The Rise of a New Federalism: Federal-State Cooperation in the United States

By Jane Perry Clark | Go to book overview

ends so that waste and duplication may be minimized, if not avoided. Therefore, attention must now be turned to some of the methods by which a clear division of function may be attained at the same time that a cooperative program is developed.


SUMMARY

Countless unofficial acts of cooperation are constantly performed by federal and state officials as they carry on their daily routine of work. Most important of cooperative actions, and yet most difficult to evaluate is consultation and conference between federal and state officials. Meeting together and talking over difficult situations are frequently the only possible methods of preventing or removing friction and misunderstanding, of dividing work, of planning programs concerned with subject matter common to the two governments. Where the federal and state governments are working side-by-side in handling different aspects of the same problem, duplication and waste are inevitable if the two governments do not constantly consult one another and if each is not willing to accept as well as to offer advice.

A second important type of informal cooperation is that found in an exchange of advisory and educational facilities. This arrangement appears to be attaining notable results in the fields of labor legislation and of national planning, where the federal government offers its aid and facilities, but where there is no compulsion for the states to accept them. It is true that the resources of the federal government are superior to those of any state and that it is from the federal government rather than from the states that leadership in such great programs must needs come. But one government may go further than merely to offer its services to the other. In carrying on its own work, in effect it renders important aid to the other government. In the development of the Civilian Conservation Corps and the Works Progress Administration in the great depression of the 1930's, the federal government, in carrying on its relief program, performed services of lasting value to the states, while they in turn aided the federal program.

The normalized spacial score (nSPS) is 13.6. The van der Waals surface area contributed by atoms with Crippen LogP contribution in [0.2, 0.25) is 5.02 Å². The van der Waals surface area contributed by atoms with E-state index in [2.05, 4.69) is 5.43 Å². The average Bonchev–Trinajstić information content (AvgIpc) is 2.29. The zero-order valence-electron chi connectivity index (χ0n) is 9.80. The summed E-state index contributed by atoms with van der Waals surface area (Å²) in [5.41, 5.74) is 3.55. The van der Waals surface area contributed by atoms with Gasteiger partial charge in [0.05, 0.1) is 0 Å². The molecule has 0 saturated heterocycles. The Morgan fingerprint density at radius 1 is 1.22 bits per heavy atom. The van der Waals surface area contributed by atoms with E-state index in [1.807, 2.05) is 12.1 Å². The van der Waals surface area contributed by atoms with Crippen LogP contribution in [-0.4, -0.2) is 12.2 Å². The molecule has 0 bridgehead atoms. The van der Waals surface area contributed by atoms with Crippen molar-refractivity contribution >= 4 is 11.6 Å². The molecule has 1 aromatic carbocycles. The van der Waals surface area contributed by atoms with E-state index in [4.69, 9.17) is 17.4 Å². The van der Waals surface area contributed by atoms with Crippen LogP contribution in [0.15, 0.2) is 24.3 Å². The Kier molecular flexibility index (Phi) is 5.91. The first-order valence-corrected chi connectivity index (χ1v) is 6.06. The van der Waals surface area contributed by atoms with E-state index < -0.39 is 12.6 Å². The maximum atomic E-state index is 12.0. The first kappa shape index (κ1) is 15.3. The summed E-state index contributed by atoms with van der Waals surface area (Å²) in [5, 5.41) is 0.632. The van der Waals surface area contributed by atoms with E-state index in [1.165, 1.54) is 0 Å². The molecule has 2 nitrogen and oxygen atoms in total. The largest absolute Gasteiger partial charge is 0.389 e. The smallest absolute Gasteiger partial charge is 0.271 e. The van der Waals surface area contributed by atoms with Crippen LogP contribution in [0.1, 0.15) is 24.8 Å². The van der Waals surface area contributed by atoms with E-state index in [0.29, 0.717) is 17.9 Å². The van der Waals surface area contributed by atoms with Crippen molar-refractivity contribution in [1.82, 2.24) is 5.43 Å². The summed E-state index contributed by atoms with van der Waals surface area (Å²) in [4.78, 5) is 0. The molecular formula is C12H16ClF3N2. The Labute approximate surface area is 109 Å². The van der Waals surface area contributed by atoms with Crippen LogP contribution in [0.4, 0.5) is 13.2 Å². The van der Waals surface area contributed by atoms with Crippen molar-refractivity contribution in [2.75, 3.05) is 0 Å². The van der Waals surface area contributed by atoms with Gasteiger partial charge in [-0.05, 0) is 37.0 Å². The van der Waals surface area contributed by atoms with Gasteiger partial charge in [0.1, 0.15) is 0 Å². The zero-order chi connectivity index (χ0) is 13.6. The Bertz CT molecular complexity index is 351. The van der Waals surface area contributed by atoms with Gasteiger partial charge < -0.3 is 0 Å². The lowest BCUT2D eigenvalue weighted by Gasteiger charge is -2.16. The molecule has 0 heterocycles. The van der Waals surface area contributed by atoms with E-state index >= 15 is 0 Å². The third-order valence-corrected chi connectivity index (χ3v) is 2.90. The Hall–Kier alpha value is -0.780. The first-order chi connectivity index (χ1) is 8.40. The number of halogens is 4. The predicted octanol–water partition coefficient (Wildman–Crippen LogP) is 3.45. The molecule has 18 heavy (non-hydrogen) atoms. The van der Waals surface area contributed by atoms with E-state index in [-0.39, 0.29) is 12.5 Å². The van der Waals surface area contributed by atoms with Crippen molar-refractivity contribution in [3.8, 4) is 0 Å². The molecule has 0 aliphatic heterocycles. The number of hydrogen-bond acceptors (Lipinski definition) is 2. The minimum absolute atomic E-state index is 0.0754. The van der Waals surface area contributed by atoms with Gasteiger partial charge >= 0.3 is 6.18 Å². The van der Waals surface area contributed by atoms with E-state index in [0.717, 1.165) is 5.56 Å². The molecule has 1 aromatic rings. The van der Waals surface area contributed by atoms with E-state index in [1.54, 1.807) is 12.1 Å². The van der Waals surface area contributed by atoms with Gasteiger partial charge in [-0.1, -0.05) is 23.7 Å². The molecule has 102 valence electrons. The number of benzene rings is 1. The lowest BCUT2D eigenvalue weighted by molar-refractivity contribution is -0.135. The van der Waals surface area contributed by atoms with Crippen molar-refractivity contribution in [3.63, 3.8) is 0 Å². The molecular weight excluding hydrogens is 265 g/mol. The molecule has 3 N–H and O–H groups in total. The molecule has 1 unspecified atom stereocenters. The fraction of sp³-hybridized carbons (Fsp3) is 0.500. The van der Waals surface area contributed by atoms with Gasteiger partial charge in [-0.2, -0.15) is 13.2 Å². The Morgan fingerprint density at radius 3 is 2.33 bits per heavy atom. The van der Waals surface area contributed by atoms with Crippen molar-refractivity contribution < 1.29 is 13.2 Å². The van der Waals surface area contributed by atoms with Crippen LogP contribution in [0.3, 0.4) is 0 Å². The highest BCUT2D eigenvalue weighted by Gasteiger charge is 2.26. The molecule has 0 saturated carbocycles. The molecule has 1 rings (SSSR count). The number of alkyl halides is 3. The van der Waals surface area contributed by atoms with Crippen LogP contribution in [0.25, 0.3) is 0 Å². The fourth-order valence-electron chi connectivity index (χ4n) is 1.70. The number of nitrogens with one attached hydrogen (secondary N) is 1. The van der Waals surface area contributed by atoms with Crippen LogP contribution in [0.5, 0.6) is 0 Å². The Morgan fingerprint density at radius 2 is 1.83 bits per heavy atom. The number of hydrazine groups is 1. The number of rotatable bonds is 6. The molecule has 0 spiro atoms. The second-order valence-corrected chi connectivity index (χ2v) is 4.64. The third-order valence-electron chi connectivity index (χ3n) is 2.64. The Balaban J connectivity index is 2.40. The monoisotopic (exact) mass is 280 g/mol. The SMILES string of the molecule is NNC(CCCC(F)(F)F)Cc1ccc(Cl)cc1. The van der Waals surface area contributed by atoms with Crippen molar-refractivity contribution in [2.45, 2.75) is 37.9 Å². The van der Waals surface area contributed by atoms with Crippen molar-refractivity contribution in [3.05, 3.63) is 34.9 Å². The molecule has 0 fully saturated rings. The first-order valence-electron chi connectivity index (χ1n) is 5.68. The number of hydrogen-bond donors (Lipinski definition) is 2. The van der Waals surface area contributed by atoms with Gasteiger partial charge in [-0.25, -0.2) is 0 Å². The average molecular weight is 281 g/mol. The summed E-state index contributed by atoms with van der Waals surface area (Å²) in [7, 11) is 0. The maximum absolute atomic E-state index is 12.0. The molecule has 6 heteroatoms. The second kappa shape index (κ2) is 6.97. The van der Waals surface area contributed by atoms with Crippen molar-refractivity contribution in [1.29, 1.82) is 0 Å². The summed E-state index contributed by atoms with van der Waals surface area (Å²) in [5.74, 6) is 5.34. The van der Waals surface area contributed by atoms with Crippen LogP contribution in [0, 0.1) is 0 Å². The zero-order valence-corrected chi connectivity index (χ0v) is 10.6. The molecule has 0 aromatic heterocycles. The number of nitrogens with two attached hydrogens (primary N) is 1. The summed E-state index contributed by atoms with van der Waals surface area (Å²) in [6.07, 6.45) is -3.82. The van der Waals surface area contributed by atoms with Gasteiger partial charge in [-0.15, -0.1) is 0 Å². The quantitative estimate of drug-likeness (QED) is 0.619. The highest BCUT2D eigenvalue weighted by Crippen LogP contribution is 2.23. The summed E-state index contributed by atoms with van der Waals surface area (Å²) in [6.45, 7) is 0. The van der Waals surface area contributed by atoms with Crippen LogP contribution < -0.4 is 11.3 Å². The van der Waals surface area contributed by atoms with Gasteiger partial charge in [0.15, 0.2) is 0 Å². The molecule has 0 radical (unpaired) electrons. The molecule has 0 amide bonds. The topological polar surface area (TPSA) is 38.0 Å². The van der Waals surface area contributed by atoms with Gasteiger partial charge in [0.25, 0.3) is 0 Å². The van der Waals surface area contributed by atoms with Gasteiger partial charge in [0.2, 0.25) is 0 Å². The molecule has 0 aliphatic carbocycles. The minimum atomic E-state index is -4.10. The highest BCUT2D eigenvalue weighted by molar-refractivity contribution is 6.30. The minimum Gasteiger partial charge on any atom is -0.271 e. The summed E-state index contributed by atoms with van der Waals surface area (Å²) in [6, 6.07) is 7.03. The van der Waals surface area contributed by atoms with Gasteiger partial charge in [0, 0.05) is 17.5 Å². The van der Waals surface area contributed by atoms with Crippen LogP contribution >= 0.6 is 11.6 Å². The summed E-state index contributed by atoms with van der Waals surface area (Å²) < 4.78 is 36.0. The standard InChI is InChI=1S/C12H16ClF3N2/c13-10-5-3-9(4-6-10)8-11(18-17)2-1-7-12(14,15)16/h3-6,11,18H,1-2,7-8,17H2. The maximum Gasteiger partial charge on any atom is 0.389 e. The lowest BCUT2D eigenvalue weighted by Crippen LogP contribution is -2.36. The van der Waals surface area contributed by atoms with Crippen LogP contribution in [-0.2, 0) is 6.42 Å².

Still another type of informal cooperation is found in a temporary loan of equipment or personnel when emergency or dis

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